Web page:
It has been theorized that a self-replicating starship utilizing relatively conventional theoretical methods of interstellar travel (i.e. no exotic faster-than-light propulsion such as "warp drive", and speeds limited to an "average cruising speed" of 0.1c.) could spread throughout a galaxy the size of the Milky Way in as little as half a million years.[1]

Implications for Fermi's Paradox

In 1981, Frank Tipler[2] put forth an argument that extraterrestrial intelligences do not exist based on Von Neumann probes. Given even a moderate rate of replication and the history of the galaxy, such probes should already be common throughout space and thus, we should have already encountered them. Because we haven't, this shows that extraterrestrial intelligences do not exist. This is thus a resolution to the Fermi Paradox -- that is, the question of why we haven't already encountered extraterrestrial intelligence if it's common throughout the universe.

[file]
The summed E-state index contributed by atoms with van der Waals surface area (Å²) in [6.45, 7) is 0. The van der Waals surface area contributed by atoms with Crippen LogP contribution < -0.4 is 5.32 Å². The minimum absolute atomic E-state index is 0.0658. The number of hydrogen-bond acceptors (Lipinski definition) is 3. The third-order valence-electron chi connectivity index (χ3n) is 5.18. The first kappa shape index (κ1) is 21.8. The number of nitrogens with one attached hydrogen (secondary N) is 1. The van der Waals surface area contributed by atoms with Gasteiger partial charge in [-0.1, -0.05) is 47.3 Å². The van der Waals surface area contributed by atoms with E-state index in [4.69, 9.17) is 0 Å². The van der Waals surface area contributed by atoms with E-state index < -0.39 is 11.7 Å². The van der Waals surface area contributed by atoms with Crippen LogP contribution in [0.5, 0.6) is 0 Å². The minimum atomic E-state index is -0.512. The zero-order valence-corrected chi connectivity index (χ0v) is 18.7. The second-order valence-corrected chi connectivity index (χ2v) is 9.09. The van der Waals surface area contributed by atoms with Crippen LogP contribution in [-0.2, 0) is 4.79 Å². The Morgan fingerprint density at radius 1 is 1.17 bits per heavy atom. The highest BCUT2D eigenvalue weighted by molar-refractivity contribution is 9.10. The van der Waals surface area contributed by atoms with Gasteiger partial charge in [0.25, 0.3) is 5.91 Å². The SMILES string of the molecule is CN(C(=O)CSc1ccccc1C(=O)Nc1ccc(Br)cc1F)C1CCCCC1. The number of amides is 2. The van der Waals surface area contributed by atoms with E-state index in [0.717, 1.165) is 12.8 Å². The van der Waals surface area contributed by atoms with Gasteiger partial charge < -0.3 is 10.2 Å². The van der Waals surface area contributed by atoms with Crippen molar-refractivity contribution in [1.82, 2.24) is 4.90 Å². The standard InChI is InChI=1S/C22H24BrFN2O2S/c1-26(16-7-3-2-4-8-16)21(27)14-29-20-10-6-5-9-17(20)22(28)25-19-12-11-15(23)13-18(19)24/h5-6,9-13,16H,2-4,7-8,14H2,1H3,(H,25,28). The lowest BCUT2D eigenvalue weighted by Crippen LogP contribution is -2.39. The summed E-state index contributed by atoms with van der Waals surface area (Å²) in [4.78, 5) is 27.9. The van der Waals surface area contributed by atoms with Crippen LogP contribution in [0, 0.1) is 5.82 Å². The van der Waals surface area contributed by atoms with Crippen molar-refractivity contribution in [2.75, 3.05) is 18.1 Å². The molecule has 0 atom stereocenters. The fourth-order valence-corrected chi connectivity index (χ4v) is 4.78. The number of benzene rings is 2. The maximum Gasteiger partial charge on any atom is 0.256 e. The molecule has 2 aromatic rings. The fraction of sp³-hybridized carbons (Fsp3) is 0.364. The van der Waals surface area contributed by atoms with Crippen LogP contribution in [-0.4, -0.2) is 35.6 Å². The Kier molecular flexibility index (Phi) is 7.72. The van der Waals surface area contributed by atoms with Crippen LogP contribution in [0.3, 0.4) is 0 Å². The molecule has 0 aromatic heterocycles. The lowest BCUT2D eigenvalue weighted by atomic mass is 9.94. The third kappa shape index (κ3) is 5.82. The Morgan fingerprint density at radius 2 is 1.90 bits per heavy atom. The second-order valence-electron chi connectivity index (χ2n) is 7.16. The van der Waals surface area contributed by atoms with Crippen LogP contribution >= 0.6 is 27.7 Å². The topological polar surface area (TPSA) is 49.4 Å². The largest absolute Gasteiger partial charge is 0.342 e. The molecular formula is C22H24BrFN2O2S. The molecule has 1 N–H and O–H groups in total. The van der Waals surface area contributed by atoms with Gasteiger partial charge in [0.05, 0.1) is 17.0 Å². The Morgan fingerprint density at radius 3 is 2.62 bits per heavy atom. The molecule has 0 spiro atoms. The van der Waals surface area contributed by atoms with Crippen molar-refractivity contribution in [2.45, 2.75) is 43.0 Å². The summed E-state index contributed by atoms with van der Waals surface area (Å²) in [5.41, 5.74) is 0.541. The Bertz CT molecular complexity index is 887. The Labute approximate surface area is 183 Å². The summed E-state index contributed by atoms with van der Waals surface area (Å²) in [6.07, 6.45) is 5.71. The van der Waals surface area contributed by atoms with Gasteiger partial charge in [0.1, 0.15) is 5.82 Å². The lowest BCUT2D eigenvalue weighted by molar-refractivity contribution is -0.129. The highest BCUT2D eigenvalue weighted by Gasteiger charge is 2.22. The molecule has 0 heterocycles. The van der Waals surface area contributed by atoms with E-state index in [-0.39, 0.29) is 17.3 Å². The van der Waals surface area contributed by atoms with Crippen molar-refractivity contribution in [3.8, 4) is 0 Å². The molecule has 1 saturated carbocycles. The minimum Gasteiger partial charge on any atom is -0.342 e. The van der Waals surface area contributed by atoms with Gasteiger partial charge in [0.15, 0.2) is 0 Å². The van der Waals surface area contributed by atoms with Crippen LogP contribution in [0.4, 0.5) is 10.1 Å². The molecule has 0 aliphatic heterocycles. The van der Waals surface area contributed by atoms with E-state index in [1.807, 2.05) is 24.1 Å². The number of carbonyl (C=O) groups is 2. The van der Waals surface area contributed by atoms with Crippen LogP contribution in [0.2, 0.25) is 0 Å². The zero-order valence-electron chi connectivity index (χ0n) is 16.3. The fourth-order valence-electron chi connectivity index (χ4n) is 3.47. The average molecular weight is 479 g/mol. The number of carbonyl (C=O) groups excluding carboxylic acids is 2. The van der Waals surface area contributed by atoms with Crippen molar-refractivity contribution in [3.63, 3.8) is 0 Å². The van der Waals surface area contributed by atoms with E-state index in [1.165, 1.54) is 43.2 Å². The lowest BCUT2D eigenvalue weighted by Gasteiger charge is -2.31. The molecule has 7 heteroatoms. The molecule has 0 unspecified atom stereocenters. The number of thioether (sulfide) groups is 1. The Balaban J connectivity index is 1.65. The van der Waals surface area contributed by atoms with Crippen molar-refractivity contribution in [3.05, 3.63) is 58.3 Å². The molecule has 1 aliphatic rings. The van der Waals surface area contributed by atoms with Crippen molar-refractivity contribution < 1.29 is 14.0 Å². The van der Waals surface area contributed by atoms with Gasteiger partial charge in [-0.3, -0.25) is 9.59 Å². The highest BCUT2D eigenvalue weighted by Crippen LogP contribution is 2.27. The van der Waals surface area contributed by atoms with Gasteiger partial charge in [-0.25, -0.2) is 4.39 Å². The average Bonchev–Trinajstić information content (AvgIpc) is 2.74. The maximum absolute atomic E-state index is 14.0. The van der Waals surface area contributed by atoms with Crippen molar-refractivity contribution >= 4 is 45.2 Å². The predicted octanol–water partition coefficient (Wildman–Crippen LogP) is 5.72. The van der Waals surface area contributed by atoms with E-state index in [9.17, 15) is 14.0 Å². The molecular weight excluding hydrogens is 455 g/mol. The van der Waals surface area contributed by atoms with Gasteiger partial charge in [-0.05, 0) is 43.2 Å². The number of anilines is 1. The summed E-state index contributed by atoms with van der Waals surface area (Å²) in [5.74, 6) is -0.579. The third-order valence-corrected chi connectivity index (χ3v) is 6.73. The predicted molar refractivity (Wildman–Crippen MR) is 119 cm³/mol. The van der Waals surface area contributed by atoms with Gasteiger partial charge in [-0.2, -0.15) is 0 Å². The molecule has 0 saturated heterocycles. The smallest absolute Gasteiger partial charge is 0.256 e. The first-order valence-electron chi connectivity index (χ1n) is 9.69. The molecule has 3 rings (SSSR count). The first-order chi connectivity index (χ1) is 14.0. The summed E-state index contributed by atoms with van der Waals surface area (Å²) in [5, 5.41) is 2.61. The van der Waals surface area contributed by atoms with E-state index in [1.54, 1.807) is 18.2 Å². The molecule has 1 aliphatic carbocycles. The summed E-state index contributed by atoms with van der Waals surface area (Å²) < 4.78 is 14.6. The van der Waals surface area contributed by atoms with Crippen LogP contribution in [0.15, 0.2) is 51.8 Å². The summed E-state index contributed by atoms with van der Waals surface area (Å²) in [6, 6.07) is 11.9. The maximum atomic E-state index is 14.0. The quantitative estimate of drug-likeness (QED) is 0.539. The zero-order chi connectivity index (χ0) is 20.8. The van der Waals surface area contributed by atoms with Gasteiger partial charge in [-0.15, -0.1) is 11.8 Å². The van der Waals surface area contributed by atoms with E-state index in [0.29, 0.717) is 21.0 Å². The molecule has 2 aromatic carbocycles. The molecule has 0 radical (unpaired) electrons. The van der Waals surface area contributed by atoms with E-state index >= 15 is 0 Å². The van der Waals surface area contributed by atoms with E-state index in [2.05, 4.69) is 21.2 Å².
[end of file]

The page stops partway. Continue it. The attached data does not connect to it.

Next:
A response[3] came from Carl Sagan and William Newman. Now known as Sagan's Response, it pointed out that in fact Tipler had underestimated the rate of replication, and that Von Neumann probes should have already started to consume most of the mass in the galaxy. Any intelligent race would therefore, Sagan and Newman reasoned, not design Von Neumann probes in the first place, and would try to wipe out any Von Neumann probes found as soon as they were detected.

Another objection to the prevalence of Von Neumann probes is that civilizations of the type that could potentially create such devices may have inherently short lifetimes, and self-destruct before so advanced a stage is reached, through such events as biological or nuclear warfare, nanoterrorism, resource exhaustion, ecological catastrophe, pandemics due to antibiotic resistance, et cetera.